A single mom who works as a waitress makes two months of her salary. The best paying job at Derby is being a bartender at the one of those $150,000 two-story corporate suites near the finish line. My favorite waitress made $3,000 in cash tips in two days working 12-hour shifts, plus being paid $12 an hour, AND an estimated $7,000 in credit card tips—makes this a spectacular $10,000 Derby! But next time she is going to do four days and hopes to make $15,000 in tips like her roommate.
Random notes: Hits and misses!
The first night I took my 12 Derby guests to my favorite French restaurant, La Coop, which my guests proclaimed as outstanding. They loved the hanger steak and deer meat. They thought the wine selection was top notch as well and could compete with any Chicago 4-star restaurant. That’s a big compliment from guys who eat from the restaurant capital of the United States.
Jeff Ruby’s is a popular nightspot downtown, but as a place for steak I think it is not even close to our steak houses. My steak was certainly thick, but the amount of fat seemed like one-third of its composition. I have tried his other restaurants in Newport and Cincinnati, but it’s never lived up to the hype. The house band is good and the staff is good-looking and friendly. But East Market and Bardstown Road restaurants can beat Jeff Ruby’s when it comes to red meat. My house guests also loved Flanagan’s cheeseburgers, and O’Shea’s and Molly Malone’s to hangout and listen to local music. Phoenix Hill put on another good show just blocks away with an 80’s hair band called Jackal.
This is my story and not the other version by the most quoted Derby writer Louisville’s own Hunter Thompson, who called the Derby the most depraved and decadent party on earth; a place of one-night stands or even one-hour stands, drunkenness, debauchery and bad street drugs.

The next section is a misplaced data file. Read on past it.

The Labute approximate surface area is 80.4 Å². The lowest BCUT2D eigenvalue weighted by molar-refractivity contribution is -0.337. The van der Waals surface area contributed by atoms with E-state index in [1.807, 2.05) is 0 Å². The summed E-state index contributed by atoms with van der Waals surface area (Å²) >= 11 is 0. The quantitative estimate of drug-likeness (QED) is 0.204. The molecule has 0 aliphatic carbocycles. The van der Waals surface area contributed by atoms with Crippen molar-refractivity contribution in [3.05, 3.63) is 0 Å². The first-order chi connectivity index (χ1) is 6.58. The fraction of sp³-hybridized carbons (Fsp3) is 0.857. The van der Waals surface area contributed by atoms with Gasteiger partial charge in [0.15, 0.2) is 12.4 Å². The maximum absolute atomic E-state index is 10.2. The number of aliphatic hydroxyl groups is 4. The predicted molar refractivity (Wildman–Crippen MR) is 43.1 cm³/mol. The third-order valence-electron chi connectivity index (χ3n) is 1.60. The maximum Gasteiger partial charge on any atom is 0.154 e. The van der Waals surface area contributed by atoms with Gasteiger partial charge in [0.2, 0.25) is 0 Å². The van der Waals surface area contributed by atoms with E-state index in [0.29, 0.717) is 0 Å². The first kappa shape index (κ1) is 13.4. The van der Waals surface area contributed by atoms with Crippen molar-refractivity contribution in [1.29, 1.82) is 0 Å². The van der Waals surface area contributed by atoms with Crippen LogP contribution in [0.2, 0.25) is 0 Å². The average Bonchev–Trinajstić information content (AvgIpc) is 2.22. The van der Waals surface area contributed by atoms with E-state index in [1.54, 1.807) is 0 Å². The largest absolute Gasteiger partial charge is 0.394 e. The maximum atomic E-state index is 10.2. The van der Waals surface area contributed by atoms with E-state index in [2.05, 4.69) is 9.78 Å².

I guess that exists if you want to find it but for me it is much more. Derby is a self-induced amnesia to forget about whether our civilization can survive.
Derby is a pause for us to reflect on the greatness of achievements made by humankind.
Over 80 Presenters, 3000 Attendees at Second Annual How-To Festival Thursday, May 16 2013
Free and open to the public, the How-To Festival gained over 3000 visitors this year, more than double the first year’s attendance. This was a major group effort, coordinated by the LFPL and made possible through hundreds of volunteers, including over 80 local presenters who came from all walks of life.
From learning how to dance gangnam style to beading bracelets to raising chickens to improving website SEO, there was something for every age group and interest. As a presenter myself in the business section, I met a 54 year-old woman and a 13 year-old boy who were both learning how to design remarkable business cards. It’s amazing how diverse a crowd you could find any of the presentations.
LFPL’s Education Manager, Judy Rosenfield explains “It was exciting to see the effort and enthusiasm of more than 80 presenters who donated their time to teaching – and delighting – all the people who came. What a vibrant and generous community we have.”